Coming in 2017: Simple Film Lab

Photographic film has taken quite a beating in the last decade or so. Film labs have been closing left and right for quite some time now. This is quite unfortunate and something that I’ve struggled with for quite some time myself being as I’m primarily a film photographer.

This led me onto a path of processing and digitizing my own film and developing tools to do so that also give me my images in a way that is complimentary to film.

I’ve finally reached a point where I can offer my services to other film photographers.

A Few Things To Note

You shoot film because of the color and look that you get with it, not because it gives you a lot of resolution or is inexpensive. So with that being said, what do I bring to the table with Simple Film Lab that is better than the other film labs out there? If you look at what other labs charge and what I will be charging, I’m certainly not less expensive from a purely monetary stance. I also won’t really be delivering the highest of resolutions either.

In order to really take advantage of what film has to offer, one must beef up the entire imaging chain. Almost every lab I’ve looked at and tried out typically scans with a Noritsu or Frontier scanner and delivers jpegs. You hear a lot about how a Frontier scanner delivers color like this or that, and how some film scanner is beloved by x type of photographers. OK. I mean no disrespect to other film labs, however, having a process where you deliver jpegs of film scans to customers is not doing the customers or film any favors.

It’s all about the color. While I do have a dedicated 35mm film scanner that is very recent and can scan 35mm film at really high resolutions, and I do have a very high resolution flatbed scanner that can scan 120 film at crazy high resolutions, I also have a way to digitize film using a very controlled light source, with very good optics, and a reasonably high resolution imaging sensor. The setup I prefer could be called a DSLR film scanner, but it’s actually more complicated that than. Photographic film by definition is very high dynamic range, with a lot of color. When you digitize film, what you are essentially doing is taking a picture of the film emulsion. You can take the picture of the film emulsion with a dedicated film scanner, a flatbed scanner, or with a digital or film camera. It’s what you do with the digitized image after that that makes all the difference.

Typically, the color negative is inverted by either the film scanner itself, the scanning software, or manually in Adobe Photoshop. While one can get good results with that, I’ve brought my skills as a computer programmer to bear and developed code that significantly beefs up the entire imaging and color chain after digitizing to full 64 bit floating point in linear color space. What does that even mean? That means the process to turn the color negative into a color positive along with the following color modifications to get a usable image happen in very high resolution 64 bit floating point linear color space. I’d love to be able to deliver 64 bit floating point linear light images to customers, however, that is not something that any software customers would have access to really supports, so the next best thing is 16 bits per sample (or 48 bit) TIFF files in the ProPhoto color space.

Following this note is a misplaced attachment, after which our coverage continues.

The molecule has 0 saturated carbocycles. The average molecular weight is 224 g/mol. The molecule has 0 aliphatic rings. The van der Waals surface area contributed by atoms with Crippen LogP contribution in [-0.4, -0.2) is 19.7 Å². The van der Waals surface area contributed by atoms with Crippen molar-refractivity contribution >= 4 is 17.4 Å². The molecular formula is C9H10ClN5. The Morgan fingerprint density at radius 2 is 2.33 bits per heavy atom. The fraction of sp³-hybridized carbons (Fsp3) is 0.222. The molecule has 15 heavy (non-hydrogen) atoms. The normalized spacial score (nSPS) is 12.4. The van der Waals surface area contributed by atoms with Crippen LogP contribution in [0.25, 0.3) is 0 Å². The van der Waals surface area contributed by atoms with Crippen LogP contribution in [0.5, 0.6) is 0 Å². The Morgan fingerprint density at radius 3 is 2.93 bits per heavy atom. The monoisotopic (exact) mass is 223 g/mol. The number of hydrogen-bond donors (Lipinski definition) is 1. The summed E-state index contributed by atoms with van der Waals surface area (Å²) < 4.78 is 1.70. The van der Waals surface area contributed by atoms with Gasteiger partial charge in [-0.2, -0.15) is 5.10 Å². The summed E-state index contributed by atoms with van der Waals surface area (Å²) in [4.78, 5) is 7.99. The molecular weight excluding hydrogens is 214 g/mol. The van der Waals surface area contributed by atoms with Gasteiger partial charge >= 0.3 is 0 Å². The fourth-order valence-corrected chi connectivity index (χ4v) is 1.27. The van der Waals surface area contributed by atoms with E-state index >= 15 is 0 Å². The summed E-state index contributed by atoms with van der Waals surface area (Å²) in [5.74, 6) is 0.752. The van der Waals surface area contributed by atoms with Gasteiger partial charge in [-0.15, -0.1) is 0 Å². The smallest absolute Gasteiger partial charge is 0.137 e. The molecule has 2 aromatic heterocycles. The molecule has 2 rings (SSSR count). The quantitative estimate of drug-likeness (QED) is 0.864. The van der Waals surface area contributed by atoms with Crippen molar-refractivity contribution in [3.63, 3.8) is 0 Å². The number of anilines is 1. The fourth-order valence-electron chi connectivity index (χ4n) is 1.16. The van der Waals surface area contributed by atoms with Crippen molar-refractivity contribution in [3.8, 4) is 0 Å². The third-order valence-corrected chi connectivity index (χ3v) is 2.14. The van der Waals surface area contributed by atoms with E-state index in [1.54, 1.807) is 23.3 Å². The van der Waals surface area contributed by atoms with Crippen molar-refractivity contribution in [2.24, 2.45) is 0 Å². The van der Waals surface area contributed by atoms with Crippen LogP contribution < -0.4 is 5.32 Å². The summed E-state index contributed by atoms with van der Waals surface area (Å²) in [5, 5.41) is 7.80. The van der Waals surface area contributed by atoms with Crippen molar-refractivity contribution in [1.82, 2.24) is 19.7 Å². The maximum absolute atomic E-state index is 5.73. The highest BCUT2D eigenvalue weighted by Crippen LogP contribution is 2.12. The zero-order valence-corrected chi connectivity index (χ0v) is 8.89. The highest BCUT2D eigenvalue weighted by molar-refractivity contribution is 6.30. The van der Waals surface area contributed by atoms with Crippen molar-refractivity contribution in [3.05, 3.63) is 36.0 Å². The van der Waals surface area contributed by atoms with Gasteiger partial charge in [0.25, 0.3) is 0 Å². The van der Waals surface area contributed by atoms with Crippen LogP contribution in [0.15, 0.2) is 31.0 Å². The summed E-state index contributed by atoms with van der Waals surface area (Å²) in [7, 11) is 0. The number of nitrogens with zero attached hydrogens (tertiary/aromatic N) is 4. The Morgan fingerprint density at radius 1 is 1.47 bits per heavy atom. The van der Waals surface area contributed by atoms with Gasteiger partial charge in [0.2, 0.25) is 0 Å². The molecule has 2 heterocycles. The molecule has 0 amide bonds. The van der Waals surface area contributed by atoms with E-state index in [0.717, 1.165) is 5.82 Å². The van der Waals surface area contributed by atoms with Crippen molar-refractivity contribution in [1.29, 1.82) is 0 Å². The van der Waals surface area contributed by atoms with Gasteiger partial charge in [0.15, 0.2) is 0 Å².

Because the high precision digitization workflow requires a calibrated film profile for every film we support digitizing, Simple Film Lab will not accept any film to be processed and digitized. While we can pretty much process any C-41 film (we use standard Kodak C-41 Chemicals), the service we offer is coupled together, so when you send film in, it is to be processed and digitized. The cost therefore, might seem high per roll, but when you factor in that you’re getting processing and a very high quality film scan, and 48 bit TIFF files in the ProPhoto color space as the delivery with enough resolution to make 16×24 prints, it’s worth it, at least we think there’s a market for it.

The Plan

The plan is to start accepting processing orders for Kodak Ektar 100 film in 35mm, and 120 roll the first quarter of 2017, then add Kodak Portra 160, Portra 400, and Portra 800 in 120 roll film in the second or third quarter and add 35mm Portra 160, 400, and 800 later in the year if there is demand for it along with the 4×5 sheet versions at some point in the second half of 2017. We’re also going to keep things simple in terms of what resolutions we offer: There will really only be two options, standard resolution, and custom scan. Standard 2:3 resolution will be 7200×4800 pixels with other aspect ratios having 4800 pixels on the short side, and custom scan is exactly what it sounds like, a custom scan with an output to your specifications. The standard processing/scan target price will be $20 per roll not including shipping, and custom scan will be priced according to how much time/effort Simple Film Lab has to put in. At the end of the day, it all boils down to image processing time and who is spending that time.

All film will always be processed with fresh chemicals, and the target turnaround time will be 5-7 business days. As things pick up, we’ll be adding additional films to the catalog that we support. There are a couple of emulsions that are pretty popular with wedding photographers (Fuji 400H, looking right at you), and we do plan to support it, however, that comes with some challenges, as most labs that cater to processing/scanning that film also use Fuji Frontier scanners and already deliver pretty good results, so in that instance, the biggest issue is going to be getting customers to move away from those labs and start using Simple Film Lab instead.

Additionally, you can expect very good customer service. As my own customer, I have very high standards, and I’m a firm believer in providing very high standards to my customers. Because Simple Film Lab is a small operation, as a customer, you’ll be dealing directly with me, and it will be my eyeballs that look at every single one of your images before they’re sent to you.

In short, Simple Film Lab is the Film Lab that I would want as a customer. Keep watching this space, good things are on the way.